WikiLeaks publishes Stratfor e-mails. What's in them?

An initial survey of the Stratfor e-mails published so far on the WikiLeaks website reveals not so much a corporate CIA as a geopolitical version of the comedy 'The Office.'

Cassandra Vinograd/AP/File
The home page of the Stratfor website is seen on a computer monitor in London in this Jan. 11 file photo. The whistle-blowing website WikiLeaks has published confidential emails from Stratfor.

WikiLeaks says Stratfor is a corporate CIA – a shadowy firm that vacuums up intelligence from the top levels of governments around the globe. WikiLeaks founder Julian Assange says that’s why his anti-secrecy group on Monday began releasing a trove of confidential Stratfor e-mails.

Stratfor has paid off informants, monitored activist groups on behalf of multinationals, and invested cash based on its intelligence findings, charged Mr. Assange during an appearance at London’s Frontline Club.

“What we have discovered is a company that is a private intelligence Enron,” said Assange, referring to the Texas energy giant that became a byword for corporate wrongdoing.

WikiLeaks is working with a network of international media organizations to organize and publish the e-mails, whose provenance remains unclear. It’s possible that explosive findings are yet to come. But an initial survey of the e-mails published so far on WikiLeaks's own website reveals not so much a corporate Central Intelligence Agency as a geopolitical version of the comedy “The Office,” complete with lunch theft, ribald interoffice accusations, jokes about interns, and unsubstantiated blather about world politics.

The e-mails also contain names, contact numbers, and internal passwords of dozens of clients and contacts – just the sort of non-vetted personal information that WikiLeaks has been criticized for publishing in the past.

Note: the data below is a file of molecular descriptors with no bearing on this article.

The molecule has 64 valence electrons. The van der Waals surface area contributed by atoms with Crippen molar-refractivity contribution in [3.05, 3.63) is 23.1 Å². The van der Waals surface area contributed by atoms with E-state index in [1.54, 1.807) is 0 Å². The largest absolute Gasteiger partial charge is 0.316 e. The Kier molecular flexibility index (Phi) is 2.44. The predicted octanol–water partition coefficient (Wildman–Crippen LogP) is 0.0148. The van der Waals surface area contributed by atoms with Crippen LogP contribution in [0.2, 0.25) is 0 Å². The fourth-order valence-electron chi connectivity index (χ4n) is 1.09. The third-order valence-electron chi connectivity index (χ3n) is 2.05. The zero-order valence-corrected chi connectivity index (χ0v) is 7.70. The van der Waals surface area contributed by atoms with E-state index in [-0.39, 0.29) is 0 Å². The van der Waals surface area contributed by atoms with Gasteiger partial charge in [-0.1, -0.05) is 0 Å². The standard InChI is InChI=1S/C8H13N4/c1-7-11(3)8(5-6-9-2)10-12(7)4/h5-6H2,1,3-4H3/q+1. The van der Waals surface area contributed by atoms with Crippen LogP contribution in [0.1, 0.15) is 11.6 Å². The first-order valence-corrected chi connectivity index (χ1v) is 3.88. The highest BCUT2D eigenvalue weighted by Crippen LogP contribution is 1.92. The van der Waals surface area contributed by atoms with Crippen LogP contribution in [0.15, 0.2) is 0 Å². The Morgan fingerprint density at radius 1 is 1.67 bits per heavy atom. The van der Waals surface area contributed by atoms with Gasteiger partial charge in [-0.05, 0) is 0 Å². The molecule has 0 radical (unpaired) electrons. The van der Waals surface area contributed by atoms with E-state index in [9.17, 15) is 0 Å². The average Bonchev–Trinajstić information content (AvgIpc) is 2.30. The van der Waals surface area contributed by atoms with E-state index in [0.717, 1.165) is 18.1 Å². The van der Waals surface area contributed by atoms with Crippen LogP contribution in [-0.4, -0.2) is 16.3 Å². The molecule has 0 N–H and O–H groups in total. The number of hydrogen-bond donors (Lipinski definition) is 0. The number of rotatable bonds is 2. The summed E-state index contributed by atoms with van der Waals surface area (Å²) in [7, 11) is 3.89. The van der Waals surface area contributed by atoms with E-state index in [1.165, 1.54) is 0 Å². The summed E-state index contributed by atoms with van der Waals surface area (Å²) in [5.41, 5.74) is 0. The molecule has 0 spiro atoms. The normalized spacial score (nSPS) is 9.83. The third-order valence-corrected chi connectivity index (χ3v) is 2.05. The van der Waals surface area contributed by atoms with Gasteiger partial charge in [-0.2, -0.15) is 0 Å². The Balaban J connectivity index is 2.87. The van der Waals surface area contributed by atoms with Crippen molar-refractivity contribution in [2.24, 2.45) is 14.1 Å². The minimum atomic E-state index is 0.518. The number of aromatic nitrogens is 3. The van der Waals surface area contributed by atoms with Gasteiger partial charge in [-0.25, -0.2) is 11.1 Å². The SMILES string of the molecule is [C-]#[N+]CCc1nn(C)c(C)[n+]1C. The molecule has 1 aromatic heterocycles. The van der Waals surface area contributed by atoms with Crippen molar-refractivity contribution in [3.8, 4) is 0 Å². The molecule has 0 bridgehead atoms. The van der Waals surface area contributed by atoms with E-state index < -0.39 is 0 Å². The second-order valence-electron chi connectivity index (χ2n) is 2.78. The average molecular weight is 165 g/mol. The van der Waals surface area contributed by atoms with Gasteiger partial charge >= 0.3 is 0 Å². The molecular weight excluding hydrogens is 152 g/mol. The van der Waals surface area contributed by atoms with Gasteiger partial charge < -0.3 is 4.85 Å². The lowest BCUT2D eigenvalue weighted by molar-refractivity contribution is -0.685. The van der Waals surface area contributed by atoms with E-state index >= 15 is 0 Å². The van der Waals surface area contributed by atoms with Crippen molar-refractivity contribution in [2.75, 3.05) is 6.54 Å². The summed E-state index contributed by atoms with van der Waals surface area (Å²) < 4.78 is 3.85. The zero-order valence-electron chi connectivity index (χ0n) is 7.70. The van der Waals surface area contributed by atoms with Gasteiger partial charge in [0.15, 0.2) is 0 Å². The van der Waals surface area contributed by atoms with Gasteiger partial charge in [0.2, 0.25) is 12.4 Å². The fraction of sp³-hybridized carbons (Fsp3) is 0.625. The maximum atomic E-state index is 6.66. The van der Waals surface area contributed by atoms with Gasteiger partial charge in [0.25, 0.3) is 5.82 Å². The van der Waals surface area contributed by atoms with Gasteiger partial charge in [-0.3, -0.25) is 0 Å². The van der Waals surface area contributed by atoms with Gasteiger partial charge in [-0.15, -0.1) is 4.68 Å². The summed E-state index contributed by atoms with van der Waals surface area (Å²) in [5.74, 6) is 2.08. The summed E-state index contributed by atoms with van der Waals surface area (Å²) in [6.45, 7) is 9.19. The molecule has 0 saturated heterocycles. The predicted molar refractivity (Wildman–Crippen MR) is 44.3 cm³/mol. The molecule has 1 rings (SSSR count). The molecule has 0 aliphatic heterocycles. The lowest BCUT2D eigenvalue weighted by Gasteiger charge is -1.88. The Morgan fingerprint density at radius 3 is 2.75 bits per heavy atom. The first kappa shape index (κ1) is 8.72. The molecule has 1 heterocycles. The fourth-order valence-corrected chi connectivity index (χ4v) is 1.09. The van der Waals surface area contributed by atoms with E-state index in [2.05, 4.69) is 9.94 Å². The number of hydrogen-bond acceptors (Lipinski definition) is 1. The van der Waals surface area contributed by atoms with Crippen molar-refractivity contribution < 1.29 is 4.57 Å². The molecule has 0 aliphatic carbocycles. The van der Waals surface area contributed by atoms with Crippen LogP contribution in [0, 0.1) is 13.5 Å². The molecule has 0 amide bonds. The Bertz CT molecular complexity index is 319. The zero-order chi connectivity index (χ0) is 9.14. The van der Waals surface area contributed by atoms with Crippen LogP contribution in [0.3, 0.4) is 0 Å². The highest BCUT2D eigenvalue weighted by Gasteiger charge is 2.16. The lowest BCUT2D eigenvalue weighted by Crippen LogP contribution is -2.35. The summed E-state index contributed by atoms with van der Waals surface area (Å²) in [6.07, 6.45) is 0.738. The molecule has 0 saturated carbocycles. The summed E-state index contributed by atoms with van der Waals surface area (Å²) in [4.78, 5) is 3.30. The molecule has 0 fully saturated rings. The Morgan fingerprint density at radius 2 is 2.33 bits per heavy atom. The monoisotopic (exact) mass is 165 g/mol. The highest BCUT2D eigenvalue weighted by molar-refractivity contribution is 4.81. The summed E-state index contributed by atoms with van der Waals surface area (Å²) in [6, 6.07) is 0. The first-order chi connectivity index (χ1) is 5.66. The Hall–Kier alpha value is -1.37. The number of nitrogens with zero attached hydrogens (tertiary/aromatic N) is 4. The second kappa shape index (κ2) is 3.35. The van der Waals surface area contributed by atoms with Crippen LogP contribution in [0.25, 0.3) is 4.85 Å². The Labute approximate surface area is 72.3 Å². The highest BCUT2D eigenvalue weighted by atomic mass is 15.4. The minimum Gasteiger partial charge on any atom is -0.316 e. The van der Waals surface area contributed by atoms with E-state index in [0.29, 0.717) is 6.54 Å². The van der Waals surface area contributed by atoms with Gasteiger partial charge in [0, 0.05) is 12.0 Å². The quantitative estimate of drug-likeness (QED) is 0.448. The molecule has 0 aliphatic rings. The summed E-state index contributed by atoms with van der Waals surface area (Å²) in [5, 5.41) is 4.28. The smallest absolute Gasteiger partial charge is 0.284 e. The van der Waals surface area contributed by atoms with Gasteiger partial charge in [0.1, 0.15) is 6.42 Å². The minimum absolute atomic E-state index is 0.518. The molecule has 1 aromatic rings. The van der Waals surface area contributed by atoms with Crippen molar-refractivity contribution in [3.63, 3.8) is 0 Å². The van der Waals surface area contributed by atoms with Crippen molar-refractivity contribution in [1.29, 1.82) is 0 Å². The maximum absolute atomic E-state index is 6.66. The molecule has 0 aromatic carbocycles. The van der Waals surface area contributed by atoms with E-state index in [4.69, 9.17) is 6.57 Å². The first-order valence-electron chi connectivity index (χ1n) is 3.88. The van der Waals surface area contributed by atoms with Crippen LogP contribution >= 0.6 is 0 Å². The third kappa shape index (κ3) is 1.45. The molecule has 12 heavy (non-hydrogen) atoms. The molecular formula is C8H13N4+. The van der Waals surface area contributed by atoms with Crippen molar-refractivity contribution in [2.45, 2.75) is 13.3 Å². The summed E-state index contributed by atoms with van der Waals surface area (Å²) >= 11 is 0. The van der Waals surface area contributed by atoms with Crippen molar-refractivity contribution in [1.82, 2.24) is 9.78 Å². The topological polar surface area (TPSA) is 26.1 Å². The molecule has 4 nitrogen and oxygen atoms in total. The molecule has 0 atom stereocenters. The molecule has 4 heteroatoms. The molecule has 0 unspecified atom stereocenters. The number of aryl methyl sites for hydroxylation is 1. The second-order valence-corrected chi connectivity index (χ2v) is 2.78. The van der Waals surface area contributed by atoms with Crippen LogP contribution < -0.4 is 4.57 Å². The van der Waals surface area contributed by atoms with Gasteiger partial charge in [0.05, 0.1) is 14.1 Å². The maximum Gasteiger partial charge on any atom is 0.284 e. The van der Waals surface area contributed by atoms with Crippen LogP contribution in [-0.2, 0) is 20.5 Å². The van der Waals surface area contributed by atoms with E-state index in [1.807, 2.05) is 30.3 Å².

The tortellini caper

One e-mail chain released by WikiLeaks involves the theft of a bowl of pesto tortellini from a refrigerator in Statfor’s Austin, Texas, office. The perpetrator owns up to what he terms a mistake in food identification, but not before dispensing an intel-world homily: “Admit nothing, deny everything, and make counter-accusations.”

Spying for Coca-Cola

The e-mails do reveal some clear examples of intelligence gathering on behalf of corporate clients. Among these was Coca-Cola, which prior to the 2010 Vancouver Olympics was apparently worried about the animal rights group PETA, for some reason.

A Coke manager sent Stratfor a list of questions it wanted answered at a private briefing, including how active PETA was in Canada, what its methods were, and whether PETA had links to other activist groups. The threat to a soda firm from PETA remained unclear.

Criminality of British soccer teams

Other e-mails released include long lists of guidance – topics that Stratfor wished its analysts to cover. Organized by region, they were generally hortatory yet bland. A section on Eurasian economics, for instance, reminded that “bankruptcies and bank bailouts are important.”

Yet within these e-mails are occasional statements that perhaps bear further investigation. In a section on Britain written in 2009, for example, Stratfor urges close attention to who is buying the nation’s soccer teams.

“May seem silly, but European soccer leagues are avenues for money laundering. Good to know who is laundering what money,” states the e-mail.

Another section in that same 2009 e-mail notes that the Balkans is rife with organized crime, or “OC.” About the small Balkans nation of Montenegro, the e-mail makes the startling charge that “the entire country is OC, including the government.”

Stratfor equals Kremlin

Time wasting in the corporate world can take many forms, from unnecessary meetings to office basketball pools. At one point, the Stratfor staff engaged in a hearty round of “Stratfor’s Kremlin Model,” in which they discussed who among them was equivalent to which official in Vladimir Putin’s Kremlin.

While undoubtedly learned, this discussion may have contributed just as much to the firm’s bottom line as would an interoffice Angry Birds tournament.

Stratfor itself has said the messages appear to be those stolen by hackers over the Christmas holidays. Beyond that, it will have little to say about the message content.

“Having had our property stolen, we will not be victimized twice by submitting to questioning about them,” said the company Monday in a statement.

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